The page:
They’re called the Governor-General’s Literary awards, and they are the highlight of the literary scene in Canada.
The winners were announced last night and Guy Vanderhaeghe won the 2015 prize for fiction for his book called Daddy Lenin and Other Stories. It’s his first short story collection in some 20 years.
In this book the issue of older men muddling through mid life such as the struggling plumbing contractor , Bill Constable, who tries to beat a rival at golf with disastrous results, in another story English professor Charlie Brewster who lives an unispiring life deals with new physical pains and a new violent neighbour
“His hands were balled tightly at his sides, every drop of hurt squeezed out of them. They were wrung clean of pain. His eyes fell on an oil slick on the garage floor. Iridescent under the fluorescent lighting, it shimmered a palette of queasy, vividly unnatural colours, a petroleum-based aurora borealis that was a perfect reflection of the fear coiling in his gut. It was the most beautiful thing Brewster had seen in a long time. He couldn’t take his eyes off it even as he listened to the footsteps drawing nearer and nearer.” ( Excerpt from Daddy Lenin and other stories)
G-G winners each receive a cash award of $25,000 and will be celebrated at a gala event at the Governor-General’s residence, Rideau Hall, later this year.
- Fiction: Daddy Lenin and Other Stories by Guy Vanderhaeghe
- Poetry: My Shoes are Killing Me by Robyn Sarah
- Drama: carried away on the crest of a wave by David Yee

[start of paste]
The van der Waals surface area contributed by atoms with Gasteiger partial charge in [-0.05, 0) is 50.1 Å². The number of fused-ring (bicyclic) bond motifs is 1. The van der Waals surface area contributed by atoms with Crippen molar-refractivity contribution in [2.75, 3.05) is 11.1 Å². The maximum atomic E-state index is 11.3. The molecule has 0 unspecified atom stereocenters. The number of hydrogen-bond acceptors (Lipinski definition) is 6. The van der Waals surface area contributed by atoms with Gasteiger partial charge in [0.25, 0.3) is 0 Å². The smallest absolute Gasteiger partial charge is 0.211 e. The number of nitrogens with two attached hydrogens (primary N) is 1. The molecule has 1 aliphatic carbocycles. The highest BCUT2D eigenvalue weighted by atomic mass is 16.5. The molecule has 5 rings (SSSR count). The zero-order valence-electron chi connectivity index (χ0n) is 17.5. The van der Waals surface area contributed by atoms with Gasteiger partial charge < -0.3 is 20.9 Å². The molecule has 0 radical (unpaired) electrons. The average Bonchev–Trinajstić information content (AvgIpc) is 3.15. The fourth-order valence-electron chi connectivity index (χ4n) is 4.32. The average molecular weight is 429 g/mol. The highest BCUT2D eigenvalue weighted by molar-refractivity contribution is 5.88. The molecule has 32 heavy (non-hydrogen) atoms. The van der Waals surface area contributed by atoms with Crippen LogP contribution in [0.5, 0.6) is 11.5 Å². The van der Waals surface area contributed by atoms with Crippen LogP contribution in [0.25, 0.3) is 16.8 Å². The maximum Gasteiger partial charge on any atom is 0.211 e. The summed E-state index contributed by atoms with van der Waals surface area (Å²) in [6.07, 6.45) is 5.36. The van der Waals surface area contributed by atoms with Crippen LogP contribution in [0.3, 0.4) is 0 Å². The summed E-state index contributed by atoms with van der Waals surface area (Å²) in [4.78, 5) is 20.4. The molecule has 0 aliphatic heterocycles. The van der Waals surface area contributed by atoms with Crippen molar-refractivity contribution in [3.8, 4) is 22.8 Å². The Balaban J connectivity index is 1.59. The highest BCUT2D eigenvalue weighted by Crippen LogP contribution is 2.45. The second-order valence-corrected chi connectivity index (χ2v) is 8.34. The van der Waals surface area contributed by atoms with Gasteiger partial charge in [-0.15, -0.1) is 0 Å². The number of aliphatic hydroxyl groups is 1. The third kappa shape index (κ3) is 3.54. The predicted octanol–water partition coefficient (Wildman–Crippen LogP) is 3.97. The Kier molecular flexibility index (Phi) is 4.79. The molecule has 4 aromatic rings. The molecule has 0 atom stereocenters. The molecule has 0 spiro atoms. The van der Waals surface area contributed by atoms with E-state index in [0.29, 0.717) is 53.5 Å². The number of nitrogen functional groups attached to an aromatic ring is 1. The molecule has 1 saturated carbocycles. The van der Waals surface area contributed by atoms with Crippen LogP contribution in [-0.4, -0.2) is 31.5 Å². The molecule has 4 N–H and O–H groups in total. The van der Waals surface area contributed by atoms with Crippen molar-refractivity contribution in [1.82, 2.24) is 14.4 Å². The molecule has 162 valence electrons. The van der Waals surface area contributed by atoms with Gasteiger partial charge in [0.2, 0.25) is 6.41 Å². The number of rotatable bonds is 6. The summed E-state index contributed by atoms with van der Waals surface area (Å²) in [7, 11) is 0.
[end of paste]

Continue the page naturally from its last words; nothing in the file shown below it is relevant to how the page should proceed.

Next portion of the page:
- Non-fiction: Bee Time: Lessons from the Hive by Mark L. Winston
- Children’s Literature (Text): The Gospel Truth by Caroline Pignat
- Children’s Literature (Illustrated Books): Sidewalk Flowers by JonArno Lawson and Sydney Smith
- Translation (from French to English): Twenty-One Cardinals by Jocelyne Saucier, translated by Rhonda Mullins
Excerpt from Bee Time: lessons from the Hive (Non-fiction- Mark Winston)
I removed the lid of the first hive. The bees were surprisingly calm, gentle, going about their business. There was no onslaught. My fear dissipated, and I began to pay attention to the activity in the hive. The gloves came off, then the veil. I pulled out the frames one by one to inspect the combs.
It was one of those moments in life when everything shifts.
It’s a full body experience being among the bees. First you hear the sound, the low hum of tens of thousands of female workers flying in and out of their hives, each circling the apiary to get her bearings and then heading off purposefully in a literal beeline toward blooming flowers.
Swept Away (from My Shoes Are Killing Me- Poetry- Robyn Sarah)
How innocent are lovers
in the middle of their lives,
in the years when their lives thicken
and love, reckless love,
overtakes them like a summer storm.
What can they do but
bow to it, they are like trees
in the wind, lashed and tossed,
they are foolish, weeping in restaurants,
making and breaking pacts,
sending each other poems,
quotations, frantic messages,
pronouncements, promises–it is all
so impossible!–weeping in phone booths,
weeping in parked cars, forever scribbling
a note with a borrowed pencil
to slip under a closed door
–like these lines she scribbles now
to slip under the shut door
of the past, the door they shut fast
on the messy years they’ve chosen
not to revisit. Just a note to let them know,
in case they’re in there, somewhere, still,
she doesn’t hold it against them any more.